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Invasive Species Resources

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South Dakota State University. Agricultural Experiment Station; Cooperative Extension Service.
University of Kentucky. College of Agriculture.
University of Kentucky. Cooperative Extension Service.
See also: Woody Ornamentals for more fact sheets.
University of Kentucky. College of Agriculture, Food, and Environment. Entomology.

University of Missouri. Extension.

University of Missouri-Columbia.
University of Kentucky. Entomology.
University of Kentucky. Cooperative Extension Service.
University of Kentucky. College of Agriculture, Food, and Environment. Entomology.
University of Kentucky. College of Agriculture. Entomology.
Officials with the Office of the State Entomologist in the University of Kentucky Entomology Department on May 22, 2009 announced two confirmed occurrences in Kentucky of emerald ash borer, an invasive insect pest of ash trees. These are the first findings of this destructive insect in the state.
University of Kentucky. College of Agriculture. Division of Regulatory Services.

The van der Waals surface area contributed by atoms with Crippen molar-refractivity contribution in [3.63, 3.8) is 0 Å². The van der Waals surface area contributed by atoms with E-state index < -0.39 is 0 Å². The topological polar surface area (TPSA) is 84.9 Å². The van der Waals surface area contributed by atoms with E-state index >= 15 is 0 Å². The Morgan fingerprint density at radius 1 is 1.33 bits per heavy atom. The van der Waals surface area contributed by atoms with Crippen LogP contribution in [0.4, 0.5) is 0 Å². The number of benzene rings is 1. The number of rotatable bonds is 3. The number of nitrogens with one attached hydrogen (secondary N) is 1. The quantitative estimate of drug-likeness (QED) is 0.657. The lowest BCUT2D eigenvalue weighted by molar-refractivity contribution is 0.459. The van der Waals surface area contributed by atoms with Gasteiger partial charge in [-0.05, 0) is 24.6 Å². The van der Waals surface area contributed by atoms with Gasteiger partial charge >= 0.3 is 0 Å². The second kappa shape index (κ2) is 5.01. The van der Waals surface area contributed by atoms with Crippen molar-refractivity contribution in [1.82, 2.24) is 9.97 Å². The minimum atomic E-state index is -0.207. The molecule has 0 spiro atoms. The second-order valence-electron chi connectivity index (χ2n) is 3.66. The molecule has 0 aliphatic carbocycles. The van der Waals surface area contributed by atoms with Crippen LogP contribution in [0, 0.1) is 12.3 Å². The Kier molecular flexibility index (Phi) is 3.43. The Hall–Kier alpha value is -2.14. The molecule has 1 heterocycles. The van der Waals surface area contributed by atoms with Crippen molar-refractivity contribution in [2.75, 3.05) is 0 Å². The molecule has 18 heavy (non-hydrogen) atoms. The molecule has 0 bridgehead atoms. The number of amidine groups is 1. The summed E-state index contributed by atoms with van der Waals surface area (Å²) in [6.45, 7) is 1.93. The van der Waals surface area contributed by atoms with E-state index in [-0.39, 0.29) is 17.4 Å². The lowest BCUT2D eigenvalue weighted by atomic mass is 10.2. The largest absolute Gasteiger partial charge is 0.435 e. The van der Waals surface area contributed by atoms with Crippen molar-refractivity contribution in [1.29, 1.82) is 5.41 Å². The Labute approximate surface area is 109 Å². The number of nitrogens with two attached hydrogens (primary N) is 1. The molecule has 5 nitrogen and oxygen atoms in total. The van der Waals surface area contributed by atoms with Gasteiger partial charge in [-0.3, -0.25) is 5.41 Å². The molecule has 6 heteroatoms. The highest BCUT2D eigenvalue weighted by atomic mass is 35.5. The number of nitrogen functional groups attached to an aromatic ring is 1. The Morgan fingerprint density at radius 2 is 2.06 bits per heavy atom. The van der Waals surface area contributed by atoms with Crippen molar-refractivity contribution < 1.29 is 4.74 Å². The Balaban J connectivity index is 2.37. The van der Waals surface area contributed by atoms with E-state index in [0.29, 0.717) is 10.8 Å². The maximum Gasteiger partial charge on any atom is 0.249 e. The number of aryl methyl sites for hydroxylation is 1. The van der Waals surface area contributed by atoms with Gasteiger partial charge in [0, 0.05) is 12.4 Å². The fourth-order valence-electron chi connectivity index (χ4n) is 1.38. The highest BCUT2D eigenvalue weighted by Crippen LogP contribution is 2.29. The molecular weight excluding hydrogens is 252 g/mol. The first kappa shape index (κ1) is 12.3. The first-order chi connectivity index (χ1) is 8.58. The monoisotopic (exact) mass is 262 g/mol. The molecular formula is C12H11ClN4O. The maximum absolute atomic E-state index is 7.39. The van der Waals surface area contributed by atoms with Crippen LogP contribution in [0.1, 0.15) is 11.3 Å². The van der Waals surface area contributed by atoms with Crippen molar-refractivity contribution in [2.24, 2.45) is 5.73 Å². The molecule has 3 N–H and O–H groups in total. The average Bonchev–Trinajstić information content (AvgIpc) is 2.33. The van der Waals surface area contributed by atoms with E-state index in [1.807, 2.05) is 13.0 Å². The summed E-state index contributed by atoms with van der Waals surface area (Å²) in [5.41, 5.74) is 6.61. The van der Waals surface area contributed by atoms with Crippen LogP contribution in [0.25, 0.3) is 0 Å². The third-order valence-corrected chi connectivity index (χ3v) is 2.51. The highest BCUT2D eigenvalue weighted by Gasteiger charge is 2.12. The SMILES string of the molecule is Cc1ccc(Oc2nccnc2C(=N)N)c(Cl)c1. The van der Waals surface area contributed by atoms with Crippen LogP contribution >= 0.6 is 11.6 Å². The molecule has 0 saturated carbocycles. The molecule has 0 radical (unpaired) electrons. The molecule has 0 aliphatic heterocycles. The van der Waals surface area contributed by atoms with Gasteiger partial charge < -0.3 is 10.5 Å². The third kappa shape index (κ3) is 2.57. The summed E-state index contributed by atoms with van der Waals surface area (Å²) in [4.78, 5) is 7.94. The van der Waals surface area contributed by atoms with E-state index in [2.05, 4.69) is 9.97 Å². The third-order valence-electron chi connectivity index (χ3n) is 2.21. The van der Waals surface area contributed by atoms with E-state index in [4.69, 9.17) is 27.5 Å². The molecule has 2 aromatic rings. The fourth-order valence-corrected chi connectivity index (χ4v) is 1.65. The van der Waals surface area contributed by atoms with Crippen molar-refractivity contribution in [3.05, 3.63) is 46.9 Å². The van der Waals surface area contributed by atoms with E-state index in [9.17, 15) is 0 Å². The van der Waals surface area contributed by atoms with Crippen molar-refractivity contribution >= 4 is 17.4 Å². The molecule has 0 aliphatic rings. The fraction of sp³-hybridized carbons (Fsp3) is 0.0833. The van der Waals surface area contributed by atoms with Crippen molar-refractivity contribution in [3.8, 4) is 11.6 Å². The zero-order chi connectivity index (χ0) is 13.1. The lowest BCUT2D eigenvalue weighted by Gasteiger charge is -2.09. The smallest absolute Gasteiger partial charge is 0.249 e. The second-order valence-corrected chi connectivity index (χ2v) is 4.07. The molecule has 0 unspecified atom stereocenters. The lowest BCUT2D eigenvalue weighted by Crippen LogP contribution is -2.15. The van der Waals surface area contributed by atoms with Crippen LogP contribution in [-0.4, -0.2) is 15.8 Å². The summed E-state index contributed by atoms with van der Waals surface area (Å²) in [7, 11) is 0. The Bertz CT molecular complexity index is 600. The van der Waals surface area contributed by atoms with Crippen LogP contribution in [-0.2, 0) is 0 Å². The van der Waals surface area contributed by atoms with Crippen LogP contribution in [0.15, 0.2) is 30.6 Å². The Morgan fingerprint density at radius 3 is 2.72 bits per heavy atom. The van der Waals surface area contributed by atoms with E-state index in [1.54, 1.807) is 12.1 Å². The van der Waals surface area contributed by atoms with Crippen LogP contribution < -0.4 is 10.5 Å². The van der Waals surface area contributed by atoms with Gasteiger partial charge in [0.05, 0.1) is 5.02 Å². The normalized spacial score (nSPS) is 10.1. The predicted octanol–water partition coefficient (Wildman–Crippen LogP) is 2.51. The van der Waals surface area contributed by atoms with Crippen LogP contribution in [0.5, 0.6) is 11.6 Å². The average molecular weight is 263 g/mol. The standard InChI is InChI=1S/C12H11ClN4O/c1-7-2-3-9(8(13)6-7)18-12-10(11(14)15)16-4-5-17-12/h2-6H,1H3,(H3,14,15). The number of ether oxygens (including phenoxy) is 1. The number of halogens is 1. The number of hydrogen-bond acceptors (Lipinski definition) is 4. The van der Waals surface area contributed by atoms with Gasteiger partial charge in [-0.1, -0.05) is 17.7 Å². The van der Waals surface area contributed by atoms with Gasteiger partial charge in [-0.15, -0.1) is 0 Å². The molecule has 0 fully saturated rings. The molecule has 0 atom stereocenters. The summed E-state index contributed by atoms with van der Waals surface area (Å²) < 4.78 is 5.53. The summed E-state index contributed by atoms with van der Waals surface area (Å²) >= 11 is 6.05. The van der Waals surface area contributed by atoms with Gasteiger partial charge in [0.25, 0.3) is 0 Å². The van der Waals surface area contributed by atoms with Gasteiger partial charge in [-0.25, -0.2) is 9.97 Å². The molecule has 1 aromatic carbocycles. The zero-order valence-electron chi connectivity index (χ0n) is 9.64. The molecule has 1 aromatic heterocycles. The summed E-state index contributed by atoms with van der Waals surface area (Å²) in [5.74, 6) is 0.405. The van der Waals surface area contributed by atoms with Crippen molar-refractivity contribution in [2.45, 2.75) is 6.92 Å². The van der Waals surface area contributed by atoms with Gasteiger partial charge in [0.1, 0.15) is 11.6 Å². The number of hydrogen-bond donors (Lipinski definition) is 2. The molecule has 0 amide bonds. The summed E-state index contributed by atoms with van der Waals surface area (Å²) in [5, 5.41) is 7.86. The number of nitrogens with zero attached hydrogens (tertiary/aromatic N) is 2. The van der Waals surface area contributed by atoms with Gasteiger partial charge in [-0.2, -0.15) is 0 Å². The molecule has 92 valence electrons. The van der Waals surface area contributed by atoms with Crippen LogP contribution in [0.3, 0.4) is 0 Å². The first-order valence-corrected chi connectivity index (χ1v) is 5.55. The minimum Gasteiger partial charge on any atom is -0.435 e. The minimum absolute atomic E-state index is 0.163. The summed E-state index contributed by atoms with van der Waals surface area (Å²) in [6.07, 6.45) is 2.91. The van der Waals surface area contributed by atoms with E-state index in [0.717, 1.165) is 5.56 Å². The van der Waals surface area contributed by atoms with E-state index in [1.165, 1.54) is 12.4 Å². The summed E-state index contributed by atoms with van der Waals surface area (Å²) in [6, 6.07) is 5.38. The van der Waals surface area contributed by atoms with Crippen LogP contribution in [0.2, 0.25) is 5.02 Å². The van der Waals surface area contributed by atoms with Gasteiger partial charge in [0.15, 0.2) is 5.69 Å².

University of Missouri. Integrated Pest Management.
View current pest alerts for your region, or sign up to receive email alerts. Pest Monitoring Alerts are sent by e-mail to subscribers when pest captures reach significant numbers.
University of Kentucky. Cooperative Extension Service.
See also: Plant Pathology Extension Publications for more resources

University of Missouri Extension.

University of Missouri. Extension.

University of Kentucky. College of Agriculture, Food, and Environment. Entomology.
University of Missouri Extension.
Emerald ash borer (Agrilus planipennis) is an exotic, invasive, wood-boring insect that infests and kills native North American ash trees, both in forests and landscape plantings. With EAB now in several areas of the Show-Me State - and its ability to hitchhike on firewood - the probability of it spreading to noninfected areas in the state is high.

University of Missouri. Extension.

Although not yet detected here, thousand cankers disease (TCD) is a potentially fatal disease of black walnut, caused by the walnut twig beetle (Pityophthorus juglandis) and an associated fungus (Geosmithia morbida). TCD could easily spread to Missouri from the several eastern and western states where TCD is already present. You can help minimize the chances of spreading TCD by following these steps: